What Is a Command Economy and What Are Some Examples?

The goal of a command economy is for governments - not private enterprises - to manage country economies.

In a command economy (also known as a planned economy), government central planners determine what goods and services will be produced, the amount of goods and services produced, and at what cost to the consumer.

In more stringent command economies, government officials also dictate public investments allowed by the free market. Additionally, command market governments can also order mandates on incomes earned by citizens.

Competition largely doesn't exist in a command economy. All decisions are made by the government and all businesses are controlled by the government.

In more severe instances, command economies are and have been prioritized by communist countries, such as North Korea and Cuba, or more recently, in socialist countries like Venezuela, which is drowning in debt and inundated by poverty. Historically, China and Russia have also tried their hands at a command economy, but have more recently steered their country's economies toward a blend of socialism and capitalism (and free markets) and away from pure communism.

In contrast, free-market economies in countries like the U.S., Japan and Germany stem from direct democracies where government is important (especially on key issues like regulation and taxes), but largely takes a "hands off" approach to commerce. Instead they give way to companies to make their own decisions on how to best handle their businesses.

Key Factors in a Command Economy

Command markets often have the following elements in common.

  • The government takes total control over a nation's economy, including deciding the amount of supply of a given product or services, and what that product or service costs to consumers.
  • The government has total control over the country's critical resources (think agriculture, oil and gas, and healthcare services, for example).
  • All companies in a command economy, whether state-owned or privately owned, are controlled by the government.

Example of a Command Economy

For a good look at a country that practices a command economy, consider North Korea.

This communist nation practices a command market philosophy - one where the economic needs of the people are prioritized, while striving to maintain a sustainable economic system. In North Korea, for example, residential housing prices are low, as the government owns all of the country's homes and sets real estate prices accordingly. In addition, key public services like health care and education are free, or come at minimal cost.

The downside of a command economic model in a country like North Korea includes inefficiently run industries like the transportation sector, where the lack of competition curbs the need for improved services, and leads to long waiting periods for services like health care. Also, as the North Korean government controls salaries and incomes, consumers seeking to build wealth have no economic avenue for doing so.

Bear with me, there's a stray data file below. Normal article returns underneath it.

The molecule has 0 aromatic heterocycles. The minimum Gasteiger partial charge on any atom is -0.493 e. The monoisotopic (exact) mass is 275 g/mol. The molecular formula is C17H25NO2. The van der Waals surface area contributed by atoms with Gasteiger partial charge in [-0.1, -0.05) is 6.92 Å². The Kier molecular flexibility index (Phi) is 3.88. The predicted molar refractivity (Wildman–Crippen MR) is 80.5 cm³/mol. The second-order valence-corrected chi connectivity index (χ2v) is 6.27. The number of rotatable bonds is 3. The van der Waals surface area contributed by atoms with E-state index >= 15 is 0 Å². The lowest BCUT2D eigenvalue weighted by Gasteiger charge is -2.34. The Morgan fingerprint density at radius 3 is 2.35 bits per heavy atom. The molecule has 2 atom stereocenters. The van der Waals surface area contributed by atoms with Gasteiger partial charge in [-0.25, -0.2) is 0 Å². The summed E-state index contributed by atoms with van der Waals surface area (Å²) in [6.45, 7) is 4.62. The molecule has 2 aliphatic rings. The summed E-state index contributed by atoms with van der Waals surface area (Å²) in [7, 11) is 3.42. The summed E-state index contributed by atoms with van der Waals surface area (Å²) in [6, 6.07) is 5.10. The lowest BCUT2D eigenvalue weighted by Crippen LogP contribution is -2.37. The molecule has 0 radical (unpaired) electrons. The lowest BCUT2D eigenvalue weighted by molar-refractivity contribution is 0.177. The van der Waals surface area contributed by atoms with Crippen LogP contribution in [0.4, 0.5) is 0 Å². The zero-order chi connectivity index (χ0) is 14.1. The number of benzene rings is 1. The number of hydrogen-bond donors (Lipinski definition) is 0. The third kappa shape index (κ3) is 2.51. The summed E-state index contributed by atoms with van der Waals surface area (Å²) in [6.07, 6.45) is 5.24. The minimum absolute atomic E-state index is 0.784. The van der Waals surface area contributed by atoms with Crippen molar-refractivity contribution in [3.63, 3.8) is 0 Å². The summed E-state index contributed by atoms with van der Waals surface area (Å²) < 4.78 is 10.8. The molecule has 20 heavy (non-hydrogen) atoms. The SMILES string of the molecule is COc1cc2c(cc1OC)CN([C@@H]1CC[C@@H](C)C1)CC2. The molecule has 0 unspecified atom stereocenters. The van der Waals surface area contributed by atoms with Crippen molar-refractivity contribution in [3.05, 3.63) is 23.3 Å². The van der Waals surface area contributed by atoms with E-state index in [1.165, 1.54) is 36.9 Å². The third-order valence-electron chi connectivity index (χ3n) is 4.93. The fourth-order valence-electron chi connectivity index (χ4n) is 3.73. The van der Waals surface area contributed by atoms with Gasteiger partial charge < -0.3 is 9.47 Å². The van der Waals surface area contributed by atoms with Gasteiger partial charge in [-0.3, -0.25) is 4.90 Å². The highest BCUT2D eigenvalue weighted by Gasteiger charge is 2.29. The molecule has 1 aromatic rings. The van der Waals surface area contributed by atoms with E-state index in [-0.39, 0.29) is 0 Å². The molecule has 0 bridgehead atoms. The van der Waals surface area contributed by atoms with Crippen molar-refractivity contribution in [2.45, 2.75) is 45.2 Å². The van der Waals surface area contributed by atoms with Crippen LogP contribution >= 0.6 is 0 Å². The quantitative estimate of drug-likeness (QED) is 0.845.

Benefits of a Command Economy

Proponents of command economies believe that the central planning economic model places people first, and not profits first. That, in theory, reduces economic inequality and keeps the public on the same economic level.
 
Command economy proponents also say their economic model does away with the potential for industry monopolies. Technically, that's true, as all market industries are controlled by the government. That said, the central planning model is a monopoly of its own, with no competition from any other potential decision-makers in a command economy model.
 
Advocates also believe that command economies offer more balance in terms of putting people to work and sharing the wealth accumulated equally among the citizenry.

Disadvantages of a Command Economy

Aside from a lack of competition, which has held back government-run economies, command economies are hampered by the lack of business skills of central planning bureaucrats. Decisions made by command economy governments have historically lead to product and service shortages and surpluses, as central planners have struggled to estimate the number of goods produced over a specific time period.

In addition, prices for goods and services in a command economy aren't market-based, they're revenue based (i.e., prices are established to meet government revenue needs).

This pricing model is inefficient, often failing to meet the demands of consumers that can lead to weak economic outcomes. Also, consumers may be negatively impacted in a command economy by not having a say in what goods or services are produced, and what price they must pay for the goods and services that are produced.

Contrast that to a free market economy, as practiced in the U.S., where consumer demand is the single biggest driver of economic production and business pricing decisions.

Command Economies vs. Free Market Economies

Aside from consumer demand and pricing considerations, command economies and market economies differ in other ways.

For example, key differences in the division of labor separate the two economic models. In free markets, workers are hired on the basis of supply and demand - the more a product or service is in demand by consumers, the more workers are needed. In contrast, in a command economy, labor is assigned not by consumer demand, but by government intervention, to ensure citizens have a job whether a business or industry needs that worker or not.

By and large, however, the key difference between free markets and command economies is who makes the decisions on the production of goods and supply of services, and who makes the call on how much a product or service costs.

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